Heavy snow to slam Mountain West for two days

Up to a foot of snowfall coming to the Sierra Nevada, Rockies the next two days. Delays in freight movement possible.

Heavy snow to slam Mountain West for two days

Nick Austin, Director of Weather Analytics and Senior Meteorologist FreightWaves 2019 12 04

A Pacific storm that is crashing into the western U.S. will produce heavy snowfall from the mountains of eastern California to the Rockies the rest of today, Dec. 4, through tomorrow. Meanwhile, portions of the northeastern U.S. will get their share of lake effect snow showers.

SONAR Critical Events: Wednesday, Dec. 4, 2019, 9 a.m. EST

The outlook is for anywhere from 5 to 18 inches of accumulation in the high elevations of the Sierra Nevada of eastern California, from Kings Canyon southward to Lake Isabella. The eastern Sierra slopes, as well as the White Mountains adjacent to southwestern Nevada, could see 4 to 8 inches; 3 to 7 inches will slow down drivers over mountain passes on I-80. Twelve inches or more of snowfall are possible on the Sierra Crest.

In southern Nevada, 5 to 12 inches will pile up to the north and west of Las Vegas in the Sheep Range and Spring mountains, particularly the higher elevations of Kyle and Lee canyons. Rain may mix with snow in some spots, leading to slushy, icy roads. This will mainly affect state routes in the area.

Overnight and Thursday, Dec. 5, snow will then head to Utah, including the Salt Lake City area, as well as the Rockies of western Colorado and northern New Mexico. The highest elevations will pick up six to twelve inches.

Freight brokers should jump on the spot boards and search for loads headed east out of the Salt Lake City market. Based on the latest SONAR data from FreightWaves, updated this morning, Dec. 4, dry van spot market rates are trending up. Spot market rates for reefers — refrigerated/temperature-controlled trailers — are elevated well above contracted rates. Beware of the storm moving in from the west and bump your bids up as capacity will become an issue. Check to see if freight that loads tomorrow, Dec. 5, can load early to avoid the delays from the snowstorm.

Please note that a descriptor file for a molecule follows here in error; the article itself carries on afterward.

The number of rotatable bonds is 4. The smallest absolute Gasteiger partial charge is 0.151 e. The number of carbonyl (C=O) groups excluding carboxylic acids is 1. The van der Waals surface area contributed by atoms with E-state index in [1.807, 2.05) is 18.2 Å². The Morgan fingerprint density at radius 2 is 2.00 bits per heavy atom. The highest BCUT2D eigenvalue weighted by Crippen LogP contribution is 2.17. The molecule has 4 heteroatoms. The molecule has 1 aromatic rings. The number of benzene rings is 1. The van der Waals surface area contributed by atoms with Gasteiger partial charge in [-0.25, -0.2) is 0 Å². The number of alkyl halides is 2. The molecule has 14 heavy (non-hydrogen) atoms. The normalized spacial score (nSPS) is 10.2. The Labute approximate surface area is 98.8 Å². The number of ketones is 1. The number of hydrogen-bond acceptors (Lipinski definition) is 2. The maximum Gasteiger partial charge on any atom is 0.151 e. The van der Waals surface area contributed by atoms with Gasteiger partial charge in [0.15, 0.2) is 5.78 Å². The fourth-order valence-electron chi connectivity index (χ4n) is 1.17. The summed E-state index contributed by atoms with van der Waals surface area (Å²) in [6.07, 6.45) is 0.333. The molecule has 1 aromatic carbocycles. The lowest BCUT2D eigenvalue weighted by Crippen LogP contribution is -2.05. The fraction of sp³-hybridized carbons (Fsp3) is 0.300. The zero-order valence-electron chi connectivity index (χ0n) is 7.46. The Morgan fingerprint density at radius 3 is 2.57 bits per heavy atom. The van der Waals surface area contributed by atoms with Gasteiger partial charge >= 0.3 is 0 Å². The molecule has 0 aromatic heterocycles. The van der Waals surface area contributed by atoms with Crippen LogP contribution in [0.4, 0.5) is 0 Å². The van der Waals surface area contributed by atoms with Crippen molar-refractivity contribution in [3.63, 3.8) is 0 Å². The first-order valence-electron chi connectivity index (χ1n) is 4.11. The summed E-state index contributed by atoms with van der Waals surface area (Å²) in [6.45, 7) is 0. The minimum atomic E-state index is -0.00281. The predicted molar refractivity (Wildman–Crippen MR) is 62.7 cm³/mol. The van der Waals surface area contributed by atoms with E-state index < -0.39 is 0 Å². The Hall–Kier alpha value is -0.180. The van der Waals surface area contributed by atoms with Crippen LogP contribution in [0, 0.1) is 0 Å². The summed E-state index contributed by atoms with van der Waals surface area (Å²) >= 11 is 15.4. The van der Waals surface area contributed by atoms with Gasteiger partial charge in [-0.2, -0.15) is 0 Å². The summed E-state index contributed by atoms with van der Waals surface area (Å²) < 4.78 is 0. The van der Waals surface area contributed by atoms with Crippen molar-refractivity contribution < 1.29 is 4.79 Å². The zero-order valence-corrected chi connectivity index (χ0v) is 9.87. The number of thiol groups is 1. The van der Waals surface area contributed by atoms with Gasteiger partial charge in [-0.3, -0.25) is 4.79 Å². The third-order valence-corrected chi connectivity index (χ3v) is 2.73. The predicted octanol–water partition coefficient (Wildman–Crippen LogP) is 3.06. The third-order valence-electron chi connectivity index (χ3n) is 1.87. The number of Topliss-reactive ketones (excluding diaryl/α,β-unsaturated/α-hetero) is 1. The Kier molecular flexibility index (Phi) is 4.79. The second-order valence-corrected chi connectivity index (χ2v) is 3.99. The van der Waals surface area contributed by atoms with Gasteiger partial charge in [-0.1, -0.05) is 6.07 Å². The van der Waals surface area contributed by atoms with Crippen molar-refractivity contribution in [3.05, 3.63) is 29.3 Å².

Meanwhile, the same storm may flood portions of southern California with torrential rainfall. Some parts of the San Diego and Los Angeles metropolitan areas could get drenched with 2 to 4 inches of rain, leading to potential flash flooding, mudslides, debris flows and roadblocks. The rainfall may be intense enough to reduce visibility at times.

Other areas of snowfall today, Dec. 4

Bursts of lake-effect snow will fly from Michigan to upstate New York. Most of the snow will pile up near Buffalo, Watertown, Erie and Cleveland. Gusts up to 35 mph may produce blowing and occasional whiteout conditions on sections of I-81 and I-90.

SONAR Critical Events: Wednesday, Dec. 4, 2019, 9 a.m. EST

Look for heavy snowfall in the mountains of West Virginia too. Totals of 3 to 6 inches of snow are likely from just east of Morgantown southward to Elkins and Snowshoe. Gusty winds will produce blowing snow and reduced visibility at times on I-64.

Additional notes

The nor’easter has left New England after dumping 2 to 3 feet of snow in some areas over the past two days. Commercial vehicle restrictions, reduced speed limits and airport ground delays stymied freight flows during the storm.


According to SONAR, outbound tender volumes (SONAR Ticker: OTVI) in the region are showing signs of a slow start to gear back up this week after the normal post-Thanksgiving sluggishness compounded by the effects of the nor’easter. Regardless, capacity in the Massachusetts and Maine markets is loose, with outbound tender rejections at 2.47% and 3.23%, respectively. However, capacity in New Hampshire is tight, with outbound tender rejections at 12.61% today, Dec. 4. Tender rejections (SONAR Ticker: OTRI) represent the percentage of electronically offered loads that carriers turn away on the contract market in favor of better rates on the spot market. If any shipments have been delayed this week, shippers think about cutting their tender lead times to get carriers in their shipping doors quicker.

Contributions made by FreightWaves Market Experts Donny Gilbert and Scott Adkins.